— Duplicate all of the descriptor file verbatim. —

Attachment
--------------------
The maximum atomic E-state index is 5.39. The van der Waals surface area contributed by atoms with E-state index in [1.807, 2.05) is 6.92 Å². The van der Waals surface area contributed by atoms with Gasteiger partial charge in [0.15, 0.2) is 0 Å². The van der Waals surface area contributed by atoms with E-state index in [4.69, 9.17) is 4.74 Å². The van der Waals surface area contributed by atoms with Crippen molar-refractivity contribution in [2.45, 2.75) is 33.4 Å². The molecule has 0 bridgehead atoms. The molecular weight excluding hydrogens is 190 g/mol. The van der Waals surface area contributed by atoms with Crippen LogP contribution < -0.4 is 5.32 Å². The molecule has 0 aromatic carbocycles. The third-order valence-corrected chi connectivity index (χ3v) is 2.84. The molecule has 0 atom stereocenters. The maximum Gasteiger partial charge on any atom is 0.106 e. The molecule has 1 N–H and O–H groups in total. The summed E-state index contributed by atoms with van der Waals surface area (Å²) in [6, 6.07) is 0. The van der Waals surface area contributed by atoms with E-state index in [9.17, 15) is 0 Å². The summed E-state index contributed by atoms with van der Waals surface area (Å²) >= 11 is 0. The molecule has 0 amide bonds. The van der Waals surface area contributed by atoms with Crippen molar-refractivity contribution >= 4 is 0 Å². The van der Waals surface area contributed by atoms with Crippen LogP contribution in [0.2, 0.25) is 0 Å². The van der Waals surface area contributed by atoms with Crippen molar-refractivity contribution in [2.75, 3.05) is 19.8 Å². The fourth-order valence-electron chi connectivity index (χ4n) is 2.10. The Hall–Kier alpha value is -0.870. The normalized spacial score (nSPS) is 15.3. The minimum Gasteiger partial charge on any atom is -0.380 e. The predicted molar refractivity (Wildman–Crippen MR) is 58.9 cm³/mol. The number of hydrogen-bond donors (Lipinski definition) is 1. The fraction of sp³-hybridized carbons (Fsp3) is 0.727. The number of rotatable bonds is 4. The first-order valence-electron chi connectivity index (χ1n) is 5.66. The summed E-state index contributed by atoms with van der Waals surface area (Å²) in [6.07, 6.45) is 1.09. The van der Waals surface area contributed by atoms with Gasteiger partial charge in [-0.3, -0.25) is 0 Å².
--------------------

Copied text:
The maximum atomic E-state index is 5.39. The van der Waals surface area contributed by atoms with E-state index in [1.807, 2.05) is 6.92 Å². The van der Waals surface area contributed by atoms with Gasteiger partial charge in [0.15, 0.2) is 0 Å². The van der Waals surface area contributed by atoms with E-state index in [4.69, 9.17) is 4.74 Å². The van der Waals surface area contributed by atoms with Crippen molar-refractivity contribution in [2.45, 2.75) is 33.4 Å². The molecule has 0 bridgehead atoms. The molecular weight excluding hydrogens is 190 g/mol. The van der Waals surface area contributed by atoms with Crippen LogP contribution < -0.4 is 5.32 Å². The molecule has 0 aromatic carbocycles. The third-order valence-corrected chi connectivity index (χ3v) is 2.84. The molecule has 0 atom stereocenters. The maximum Gasteiger partial charge on any atom is 0.106 e. The molecule has 1 N–H and O–H groups in total. The summed E-state index contributed by atoms with van der Waals surface area (Å²) in [6, 6.07) is 0. The van der Waals surface area contributed by atoms with E-state index in [9.17, 15) is 0 Å². The summed E-state index contributed by atoms with van der Waals surface area (Å²) >= 11 is 0. The molecule has 0 amide bonds. The van der Waals surface area contributed by atoms with Crippen molar-refractivity contribution >= 4 is 0 Å². The van der Waals surface area contributed by atoms with Crippen LogP contribution in [0.2, 0.25) is 0 Å². The van der Waals surface area contributed by atoms with Crippen molar-refractivity contribution in [2.75, 3.05) is 19.8 Å². The fourth-order valence-electron chi connectivity index (χ4n) is 2.10. The Hall–Kier alpha value is -0.870. The normalized spacial score (nSPS) is 15.3. The minimum Gasteiger partial charge on any atom is -0.380 e. The predicted molar refractivity (Wildman–Crippen MR) is 58.9 cm³/mol. The number of hydrogen-bond donors (Lipinski definition) is 1. The fraction of sp³-hybridized carbons (Fsp3) is 0.727. The number of rotatable bonds is 4. The first-order valence-electron chi connectivity index (χ1n) is 5.66. The summed E-state index contributed by atoms with van der Waals surface area (Å²) in [6.07, 6.45) is 1.09. The van der Waals surface area contributed by atoms with Gasteiger partial charge in [-0.3, -0.25) is 0 Å².